Taipei, June 29 (CNA) The Ministry of Foreign Affairs said Friday that it respects a Taiwanese bank's handling of a debt dispute with Grenada, following a report that the bank has decided to appeal a U.S. court ruling that overturned an earlier order allowing it to take money back from the Caribbean country.
The case is centered around a commercial loan dispute between the Export-Import Bank of the Republic of China and the Grenada government, ministry spokesman Steve Hsia said, adding that the ministry was not involved.
"We respect the bank's handling (of the dispute)," he said.
Hsia's remarks came after the Associated Press recently reported that a U.S. court overturned a previous ruling that allowed the Taiwanese bank to claw back some of the roughly US$30 million it says Grenada owes on loans provided for infrastructure projects.
The bank is a government-owned unit established in 1979 to facilitate export and import trade, according to its official website.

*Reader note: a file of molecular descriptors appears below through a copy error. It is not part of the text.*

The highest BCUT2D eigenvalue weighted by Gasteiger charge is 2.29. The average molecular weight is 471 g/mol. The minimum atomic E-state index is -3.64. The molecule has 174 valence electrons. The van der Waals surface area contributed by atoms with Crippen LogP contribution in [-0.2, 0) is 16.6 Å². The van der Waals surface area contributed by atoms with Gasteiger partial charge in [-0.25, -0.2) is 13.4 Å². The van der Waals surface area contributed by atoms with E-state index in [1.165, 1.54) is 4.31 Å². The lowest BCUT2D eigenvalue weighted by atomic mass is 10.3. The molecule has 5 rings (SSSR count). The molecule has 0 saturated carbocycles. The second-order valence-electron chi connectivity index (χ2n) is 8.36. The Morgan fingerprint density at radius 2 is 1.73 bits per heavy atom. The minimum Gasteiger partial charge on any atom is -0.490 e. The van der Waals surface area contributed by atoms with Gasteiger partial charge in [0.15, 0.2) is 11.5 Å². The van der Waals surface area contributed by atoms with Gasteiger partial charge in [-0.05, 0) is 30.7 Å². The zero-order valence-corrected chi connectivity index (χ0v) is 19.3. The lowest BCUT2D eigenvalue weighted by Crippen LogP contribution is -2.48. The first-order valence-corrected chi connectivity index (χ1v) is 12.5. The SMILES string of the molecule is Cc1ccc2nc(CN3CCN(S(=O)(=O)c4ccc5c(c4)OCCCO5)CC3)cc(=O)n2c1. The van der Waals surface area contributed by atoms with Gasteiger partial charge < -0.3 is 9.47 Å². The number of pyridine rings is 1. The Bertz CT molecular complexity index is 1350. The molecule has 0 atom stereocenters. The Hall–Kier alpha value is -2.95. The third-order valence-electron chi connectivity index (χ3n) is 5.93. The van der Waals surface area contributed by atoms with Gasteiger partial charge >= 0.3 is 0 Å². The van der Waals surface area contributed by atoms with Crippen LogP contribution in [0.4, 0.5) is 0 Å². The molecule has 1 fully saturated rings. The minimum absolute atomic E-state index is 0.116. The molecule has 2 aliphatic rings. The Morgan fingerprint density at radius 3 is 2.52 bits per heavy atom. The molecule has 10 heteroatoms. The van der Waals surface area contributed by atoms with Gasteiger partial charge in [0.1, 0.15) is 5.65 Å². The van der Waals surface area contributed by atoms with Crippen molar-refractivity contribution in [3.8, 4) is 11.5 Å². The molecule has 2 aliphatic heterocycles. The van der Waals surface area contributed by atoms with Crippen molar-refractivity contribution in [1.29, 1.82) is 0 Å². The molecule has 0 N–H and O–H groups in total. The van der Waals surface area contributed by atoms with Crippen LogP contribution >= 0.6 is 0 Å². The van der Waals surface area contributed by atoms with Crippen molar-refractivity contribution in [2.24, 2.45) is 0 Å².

After Grenada switched diplomatic recognition from Taipei to Beijing in 2005, the bank sued the Caribbean nation in the U.S. District Court for the Southern District of New York for the return of loans granted when the two sides were diplomatic allies, the AP report said.
Paul Summit, a U.S.-based attorney acting on behalf of the Taiwanese bank, said he plans to appeal the court ruling, according to the report.
For the last nine months, Taiwan's Export-Import Bank had been siphoning off money owed to Grenada by airlines and cruise ship companies and holding it in an escrow account, the report said.
But the latest U.S. court ruling "agreed to vacate Taiwan's restraining notices on Grenadian statutory authorities," according to the report.
(By Elaine Hou)